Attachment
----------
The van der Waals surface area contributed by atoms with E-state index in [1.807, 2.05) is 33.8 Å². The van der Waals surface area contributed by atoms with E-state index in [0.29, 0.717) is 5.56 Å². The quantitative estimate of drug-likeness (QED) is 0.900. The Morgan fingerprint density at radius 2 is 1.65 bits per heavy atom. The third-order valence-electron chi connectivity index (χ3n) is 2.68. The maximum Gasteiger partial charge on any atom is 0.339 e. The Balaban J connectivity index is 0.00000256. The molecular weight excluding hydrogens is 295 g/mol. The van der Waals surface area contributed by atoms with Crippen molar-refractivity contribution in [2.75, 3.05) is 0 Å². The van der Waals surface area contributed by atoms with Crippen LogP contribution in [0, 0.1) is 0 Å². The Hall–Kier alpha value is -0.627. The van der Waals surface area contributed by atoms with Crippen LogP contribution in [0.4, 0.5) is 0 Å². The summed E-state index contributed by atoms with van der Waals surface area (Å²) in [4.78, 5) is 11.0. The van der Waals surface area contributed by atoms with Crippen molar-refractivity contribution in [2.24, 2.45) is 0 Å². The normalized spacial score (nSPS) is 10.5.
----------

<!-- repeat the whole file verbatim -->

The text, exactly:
The van der Waals surface area contributed by atoms with E-state index in [1.807, 2.05) is 33.8 Å². The van der Waals surface area contributed by atoms with E-state index in [0.29, 0.717) is 5.56 Å². The quantitative estimate of drug-likeness (QED) is 0.900. The Morgan fingerprint density at radius 2 is 1.65 bits per heavy atom. The third-order valence-electron chi connectivity index (χ3n) is 2.68. The maximum Gasteiger partial charge on any atom is 0.339 e. The Balaban J connectivity index is 0.00000256. The molecular weight excluding hydrogens is 295 g/mol. The van der Waals surface area contributed by atoms with Crippen molar-refractivity contribution in [2.75, 3.05) is 0 Å². The van der Waals surface area contributed by atoms with Crippen LogP contribution in [0, 0.1) is 0 Å². The Hall–Kier alpha value is -0.627. The van der Waals surface area contributed by atoms with Crippen LogP contribution in [0.4, 0.5) is 0 Å². The summed E-state index contributed by atoms with van der Waals surface area (Å²) in [4.78, 5) is 11.0. The van der Waals surface area contributed by atoms with Crippen molar-refractivity contribution in [2.24, 2.45) is 0 Å². The normalized spacial score (nSPS) is 10.5.